Scripture does not contradict itself, but it seems to do so to senseless and obstinate hypocrites. The seeming contradiction which one finds throughout Scripture leads us to Luther’s understanding of the distinction between law and gospel (See LW 26:208). In fact, the law and gospel do not contradict each other, and christian doctrine does not contradict itself at this point. But it seems so. Scripture often presents the paradox (contraria) that a Christian man is “righteous and a sinner at the same time,” that he is “holy and profane, an enemy of God and a child of God.” (See LW 26:232, 208) People who do not understand this paradox are confused because they do not “understand the true meaning of justification [rationem justificandi].” The natural man and even the Christian is inclined to take statement of the law in Scripture as gospel and thus become confused and despair. To Luther the paradox simul justus et peccator is not an ontological description of man as righteous and a sinner, nor a statement about the old and new man, but a simple affirmation of two biblical assertions concerning man, the assertion of the law that man is a sinner and under God’s wrath and the assertion of the gospel that man is righteous and God is at peace. Both assertions are true in fact, ontologically. The second verdict, however, or assertion, takes total preeminence over the first by virtue of the principle of solus Christus. Christ is Lord! He is Lord of the Scriptures, of all doctrine, theology, and “everything.” (See LW 27:156)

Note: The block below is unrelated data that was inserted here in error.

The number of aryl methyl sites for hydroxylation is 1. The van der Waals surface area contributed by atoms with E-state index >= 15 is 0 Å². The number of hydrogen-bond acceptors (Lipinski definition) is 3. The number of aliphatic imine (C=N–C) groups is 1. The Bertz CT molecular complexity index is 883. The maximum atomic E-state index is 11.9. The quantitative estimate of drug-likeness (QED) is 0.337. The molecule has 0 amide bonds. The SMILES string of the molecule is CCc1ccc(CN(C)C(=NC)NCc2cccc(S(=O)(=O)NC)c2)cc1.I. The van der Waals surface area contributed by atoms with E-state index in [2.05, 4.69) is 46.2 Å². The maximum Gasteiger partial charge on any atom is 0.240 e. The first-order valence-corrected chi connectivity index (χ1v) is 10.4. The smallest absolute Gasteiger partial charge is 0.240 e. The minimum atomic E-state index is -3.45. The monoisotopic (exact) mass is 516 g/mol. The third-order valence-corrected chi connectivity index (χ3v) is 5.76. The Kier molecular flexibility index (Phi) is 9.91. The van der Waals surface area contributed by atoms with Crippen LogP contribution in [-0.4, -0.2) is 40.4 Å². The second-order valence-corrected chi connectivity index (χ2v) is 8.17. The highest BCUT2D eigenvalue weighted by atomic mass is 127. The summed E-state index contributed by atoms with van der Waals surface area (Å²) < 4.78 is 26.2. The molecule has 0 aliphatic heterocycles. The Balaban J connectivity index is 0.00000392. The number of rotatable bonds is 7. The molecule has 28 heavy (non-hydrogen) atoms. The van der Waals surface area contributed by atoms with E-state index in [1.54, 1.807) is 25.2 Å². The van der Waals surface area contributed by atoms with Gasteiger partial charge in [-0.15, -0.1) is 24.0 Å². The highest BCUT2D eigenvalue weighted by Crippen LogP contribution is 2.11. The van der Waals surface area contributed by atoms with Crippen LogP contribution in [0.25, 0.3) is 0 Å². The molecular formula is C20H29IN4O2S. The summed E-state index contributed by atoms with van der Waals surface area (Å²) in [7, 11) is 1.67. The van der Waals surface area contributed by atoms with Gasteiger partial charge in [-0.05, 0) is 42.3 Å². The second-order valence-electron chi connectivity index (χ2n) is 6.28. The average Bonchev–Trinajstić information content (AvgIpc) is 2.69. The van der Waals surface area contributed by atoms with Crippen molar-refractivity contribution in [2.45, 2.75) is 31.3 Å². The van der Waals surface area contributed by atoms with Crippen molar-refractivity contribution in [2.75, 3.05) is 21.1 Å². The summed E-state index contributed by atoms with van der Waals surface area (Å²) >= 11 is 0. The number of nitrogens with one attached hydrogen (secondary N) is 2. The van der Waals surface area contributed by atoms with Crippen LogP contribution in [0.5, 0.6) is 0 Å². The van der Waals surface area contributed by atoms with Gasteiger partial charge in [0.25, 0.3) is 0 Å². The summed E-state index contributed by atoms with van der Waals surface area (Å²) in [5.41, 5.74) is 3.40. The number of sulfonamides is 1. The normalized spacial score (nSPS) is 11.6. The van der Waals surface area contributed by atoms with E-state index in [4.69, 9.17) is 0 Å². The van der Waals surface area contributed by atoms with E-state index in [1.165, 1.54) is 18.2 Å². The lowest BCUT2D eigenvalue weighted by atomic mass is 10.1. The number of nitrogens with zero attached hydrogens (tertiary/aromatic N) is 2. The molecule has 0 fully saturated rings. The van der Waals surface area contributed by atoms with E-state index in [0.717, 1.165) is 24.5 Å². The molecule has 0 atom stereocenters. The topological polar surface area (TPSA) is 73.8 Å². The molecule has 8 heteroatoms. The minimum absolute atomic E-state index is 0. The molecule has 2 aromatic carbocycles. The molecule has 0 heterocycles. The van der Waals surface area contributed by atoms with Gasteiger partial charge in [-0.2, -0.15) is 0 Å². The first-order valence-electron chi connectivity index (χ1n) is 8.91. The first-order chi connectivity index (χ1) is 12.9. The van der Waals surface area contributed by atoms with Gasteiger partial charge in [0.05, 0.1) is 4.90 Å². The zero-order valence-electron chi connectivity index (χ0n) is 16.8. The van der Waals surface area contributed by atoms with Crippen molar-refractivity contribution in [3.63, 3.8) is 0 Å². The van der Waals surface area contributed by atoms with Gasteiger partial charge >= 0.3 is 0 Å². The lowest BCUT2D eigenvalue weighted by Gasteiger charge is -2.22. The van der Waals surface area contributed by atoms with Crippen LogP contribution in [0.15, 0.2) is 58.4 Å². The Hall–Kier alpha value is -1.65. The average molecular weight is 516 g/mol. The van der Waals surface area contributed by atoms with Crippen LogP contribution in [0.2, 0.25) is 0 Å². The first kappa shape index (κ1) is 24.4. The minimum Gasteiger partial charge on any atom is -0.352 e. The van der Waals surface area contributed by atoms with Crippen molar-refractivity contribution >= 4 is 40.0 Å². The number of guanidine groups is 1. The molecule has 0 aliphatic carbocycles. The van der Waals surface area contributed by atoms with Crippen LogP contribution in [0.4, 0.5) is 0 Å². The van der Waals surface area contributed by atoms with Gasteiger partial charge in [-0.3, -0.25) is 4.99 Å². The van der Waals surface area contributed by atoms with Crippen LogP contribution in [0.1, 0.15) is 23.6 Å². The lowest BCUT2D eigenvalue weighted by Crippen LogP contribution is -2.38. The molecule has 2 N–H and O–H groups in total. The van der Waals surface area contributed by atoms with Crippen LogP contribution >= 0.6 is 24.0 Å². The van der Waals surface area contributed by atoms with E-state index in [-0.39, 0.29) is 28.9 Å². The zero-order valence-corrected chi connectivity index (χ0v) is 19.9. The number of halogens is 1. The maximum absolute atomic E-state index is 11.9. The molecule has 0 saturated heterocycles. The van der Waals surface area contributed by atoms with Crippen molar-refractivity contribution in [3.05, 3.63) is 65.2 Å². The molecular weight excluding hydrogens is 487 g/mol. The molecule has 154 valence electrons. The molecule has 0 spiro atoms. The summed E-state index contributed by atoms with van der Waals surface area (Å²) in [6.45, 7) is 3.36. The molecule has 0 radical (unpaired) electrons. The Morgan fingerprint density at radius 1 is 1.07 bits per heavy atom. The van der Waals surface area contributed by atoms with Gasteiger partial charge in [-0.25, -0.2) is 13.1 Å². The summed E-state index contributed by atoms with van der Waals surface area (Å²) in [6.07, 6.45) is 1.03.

Luther stresses the “paradox” (contraria) by stating that the verdict of law and gospel are absolutely contradictory (contradictoria). He says, “These two things are diametrically opposed [ipsa ex diametro pugnant]: that a Christian is righteous and beloved by God, and yet he is a sinner at the same time. For God cannot deny His own nature. That is, He cannot avoid hating sin and sinners; and He does so by necessity, for otherwise He would be unjust and would love sin. Then how can these two contradictory things both be true at the same time, that I am a sinner and deserve divine wrath and hatred and that the Father loves me? Here nothing can intervene except Christ the Mediator.” This last simple sentence explains the paradox. It explains the whole Christian religion. It explains the Scriptures. It is the secret to all exegesis of Scripture and all theologizing. It is the only comfort that a poor sinner has in life and in death. It is “Christ alone.” So we have in the principle of solus Christus not only a hermeneutical rule, not only the basis for all comfort, not only the basis for our union with God and for reconciliation and salvation, but the principle of all human knowledge and understanding.